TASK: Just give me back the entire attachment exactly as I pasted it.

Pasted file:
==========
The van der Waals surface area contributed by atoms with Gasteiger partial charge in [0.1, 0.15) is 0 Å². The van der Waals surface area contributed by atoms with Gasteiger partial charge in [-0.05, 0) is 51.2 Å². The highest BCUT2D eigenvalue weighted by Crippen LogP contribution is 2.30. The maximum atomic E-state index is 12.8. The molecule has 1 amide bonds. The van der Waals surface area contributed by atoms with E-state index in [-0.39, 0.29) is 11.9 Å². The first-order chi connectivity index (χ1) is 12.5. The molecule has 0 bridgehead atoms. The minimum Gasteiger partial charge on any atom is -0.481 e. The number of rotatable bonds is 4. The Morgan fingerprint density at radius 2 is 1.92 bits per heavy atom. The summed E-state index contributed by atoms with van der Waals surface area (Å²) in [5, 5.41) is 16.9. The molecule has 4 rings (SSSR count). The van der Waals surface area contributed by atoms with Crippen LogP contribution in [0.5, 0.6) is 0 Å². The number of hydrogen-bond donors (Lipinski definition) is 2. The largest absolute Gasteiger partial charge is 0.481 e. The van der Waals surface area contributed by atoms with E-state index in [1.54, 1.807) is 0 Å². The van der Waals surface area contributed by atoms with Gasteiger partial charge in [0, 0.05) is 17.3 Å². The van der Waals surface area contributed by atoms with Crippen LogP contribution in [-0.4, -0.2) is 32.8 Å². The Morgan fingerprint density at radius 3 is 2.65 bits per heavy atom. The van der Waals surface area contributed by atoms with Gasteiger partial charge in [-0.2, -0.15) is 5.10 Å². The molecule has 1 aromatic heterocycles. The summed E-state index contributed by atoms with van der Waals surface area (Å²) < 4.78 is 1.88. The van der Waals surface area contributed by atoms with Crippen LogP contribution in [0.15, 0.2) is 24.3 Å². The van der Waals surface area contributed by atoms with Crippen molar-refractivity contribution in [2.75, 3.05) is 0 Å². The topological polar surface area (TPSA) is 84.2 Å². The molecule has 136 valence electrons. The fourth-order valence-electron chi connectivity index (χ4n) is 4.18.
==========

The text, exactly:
The van der Waals surface area contributed by atoms with Gasteiger partial charge in [0.1, 0.15) is 0 Å². The van der Waals surface area contributed by atoms with Gasteiger partial charge in [-0.05, 0) is 51.2 Å². The highest BCUT2D eigenvalue weighted by Crippen LogP contribution is 2.30. The maximum atomic E-state index is 12.8. The molecule has 1 amide bonds. The van der Waals surface area contributed by atoms with E-state index in [-0.39, 0.29) is 11.9 Å². The first-order chi connectivity index (χ1) is 12.5. The molecule has 0 bridgehead atoms. The minimum Gasteiger partial charge on any atom is -0.481 e. The number of rotatable bonds is 4. The Morgan fingerprint density at radius 2 is 1.92 bits per heavy atom. The summed E-state index contributed by atoms with van der Waals surface area (Å²) in [5, 5.41) is 16.9. The molecule has 4 rings (SSSR count). The van der Waals surface area contributed by atoms with Crippen LogP contribution in [0.5, 0.6) is 0 Å². The number of hydrogen-bond donors (Lipinski definition) is 2. The largest absolute Gasteiger partial charge is 0.481 e. The van der Waals surface area contributed by atoms with E-state index in [1.54, 1.807) is 0 Å². The van der Waals surface area contributed by atoms with Gasteiger partial charge in [0, 0.05) is 17.3 Å². The van der Waals surface area contributed by atoms with Crippen LogP contribution in [-0.4, -0.2) is 32.8 Å². The Morgan fingerprint density at radius 3 is 2.65 bits per heavy atom. The van der Waals surface area contributed by atoms with Gasteiger partial charge in [-0.2, -0.15) is 5.10 Å². The molecule has 1 aromatic heterocycles. The summed E-state index contributed by atoms with van der Waals surface area (Å²) < 4.78 is 1.88. The van der Waals surface area contributed by atoms with Crippen LogP contribution in [0.15, 0.2) is 24.3 Å². The van der Waals surface area contributed by atoms with Crippen molar-refractivity contribution in [2.75, 3.05) is 0 Å². The topological polar surface area (TPSA) is 84.2 Å². The molecule has 136 valence electrons. The fourth-order valence-electron chi connectivity index (χ4n) is 4.18.